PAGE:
"This is also true when it comes to the members of the IOC. IOC President Jacques Rogge claims to have been a naïve idealist for having thought that reporters would be given unrestricted Internet access, as he promised they would be. But now reporters will only get 'sufficient access' to the Internet -- depending on the extent to which Chinese officials believe that such reporting damages China's prestige and 'security interests.' Did Rogge seriously believe that the regime could be induced to allow a relaxed, permissive environment for freedom of the press? Was that what he was promised? Either way, a lot of people have already been promised a lot of things …"
The Financial Times Deutschland writes:
"Seven years ago, it was already clear what is now becoming even clearer: The Olympics cannot be held in a country ruled by a dictatorship without having to play by its rules. If Rogge were to be consistent, he would acknowledge that the decision to choose Beijing was a drastic mistake."
"It's too late to cancel the spectacle just a few days before it starts … but it's not too late to at least partially frustrate the Chinese regime's plans to make the Olympics a major showcase. And it's not only the IOC and the athletes who have some leverage here. To a large extent, the degree to which the hosts are allowed to present themselves in a positive light on the international stage also depends on the people conveying to the world the pretty images of the pompous opening- and closing ceremonies. …"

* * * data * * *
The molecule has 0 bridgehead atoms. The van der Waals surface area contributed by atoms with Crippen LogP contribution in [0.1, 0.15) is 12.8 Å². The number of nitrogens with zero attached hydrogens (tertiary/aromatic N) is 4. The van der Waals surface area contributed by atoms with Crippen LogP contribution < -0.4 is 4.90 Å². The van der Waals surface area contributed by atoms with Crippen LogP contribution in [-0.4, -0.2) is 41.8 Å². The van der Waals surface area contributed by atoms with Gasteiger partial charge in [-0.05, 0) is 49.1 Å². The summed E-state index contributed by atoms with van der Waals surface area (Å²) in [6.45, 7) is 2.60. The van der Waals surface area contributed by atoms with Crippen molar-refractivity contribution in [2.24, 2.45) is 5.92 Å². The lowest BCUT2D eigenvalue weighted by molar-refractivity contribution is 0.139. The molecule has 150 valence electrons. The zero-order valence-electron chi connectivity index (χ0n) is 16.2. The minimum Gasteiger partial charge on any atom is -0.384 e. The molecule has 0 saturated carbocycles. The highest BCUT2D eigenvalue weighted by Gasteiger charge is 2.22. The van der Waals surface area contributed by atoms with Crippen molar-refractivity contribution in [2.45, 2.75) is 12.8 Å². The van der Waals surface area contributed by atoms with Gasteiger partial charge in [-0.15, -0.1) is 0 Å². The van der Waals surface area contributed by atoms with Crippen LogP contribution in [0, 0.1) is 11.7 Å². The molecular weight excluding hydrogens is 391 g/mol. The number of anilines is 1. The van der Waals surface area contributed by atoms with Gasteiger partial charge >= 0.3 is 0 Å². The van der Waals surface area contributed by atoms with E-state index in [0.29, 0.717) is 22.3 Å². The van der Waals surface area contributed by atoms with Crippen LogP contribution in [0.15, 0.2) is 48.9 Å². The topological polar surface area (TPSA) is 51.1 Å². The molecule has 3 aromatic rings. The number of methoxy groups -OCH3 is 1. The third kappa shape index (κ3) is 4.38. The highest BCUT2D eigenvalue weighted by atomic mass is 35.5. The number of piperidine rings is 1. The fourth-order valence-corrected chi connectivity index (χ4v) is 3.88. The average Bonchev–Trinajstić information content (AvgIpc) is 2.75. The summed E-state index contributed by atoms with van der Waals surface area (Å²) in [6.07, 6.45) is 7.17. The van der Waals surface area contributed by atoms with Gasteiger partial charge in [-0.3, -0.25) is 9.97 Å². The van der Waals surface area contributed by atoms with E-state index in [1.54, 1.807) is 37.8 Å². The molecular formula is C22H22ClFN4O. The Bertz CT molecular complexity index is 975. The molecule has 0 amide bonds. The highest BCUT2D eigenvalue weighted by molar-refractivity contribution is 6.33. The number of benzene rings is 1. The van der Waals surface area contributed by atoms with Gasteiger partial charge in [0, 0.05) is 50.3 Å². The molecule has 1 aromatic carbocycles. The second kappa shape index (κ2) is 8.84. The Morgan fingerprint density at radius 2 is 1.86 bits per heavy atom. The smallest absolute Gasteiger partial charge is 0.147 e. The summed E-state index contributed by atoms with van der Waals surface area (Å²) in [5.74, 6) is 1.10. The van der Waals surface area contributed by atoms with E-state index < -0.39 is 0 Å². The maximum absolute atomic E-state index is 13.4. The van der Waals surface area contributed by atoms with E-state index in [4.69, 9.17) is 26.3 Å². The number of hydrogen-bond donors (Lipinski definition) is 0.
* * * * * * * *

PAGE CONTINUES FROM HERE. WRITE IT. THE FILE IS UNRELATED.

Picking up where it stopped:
"For ARD and ZDF, (the German public television stations) which control the rights to broadcast the Olympic Games (in Germany), this means that they should transmit images of the 100-meter race and the tennis finals but not live coverage of the opening ceremony. And they should do this -- even if it means losing viewers."
Right-leaning Die Welt writes:
"In China, it's only the sports officials who are promising that citizens will have more freedoms and that there will be no restrictions on coverage. But the politicians feel absolutely no sense of obligation and stick to their old methods. …The Chinese leadership continues to bully and even imprison its critics. Dissidents are exiled into the countryside. Journalists are threatened and even denied visas…."
"Even officers of the IOC … have had a hand in bringing about this ridiculous situation regarding press censorship. For them, "the games must go on," as former IOC chief Avery Brundage famously said during the 1972 Munich Olympics after Palestinian terrorists had attacked Israeli athletes. … The true spirit of the Olympics is dead … and only the IOC can change that."
-- Josh Ward, 12:30 pm CET
Stay informed with our free news services:
© SPIEGEL ONLINE 2008
All Rights Reserved
Reproduction only allowed with the permission of SPIEGELnet GmbH
Corriere della Sera
MORE FROM SPIEGEL INTERNATIONAL
German PoliticsMerkel's Moves: Power Struggles in Berlin
World War IITruth and Reconciliation: Why the War Still Haunts Europe
EnergyGreen Power: The Future of Energy
European UnionUnited Europe: A Continental Project
Climate ChangeGlobal Warming: Curbing Carbon Before It's Too Late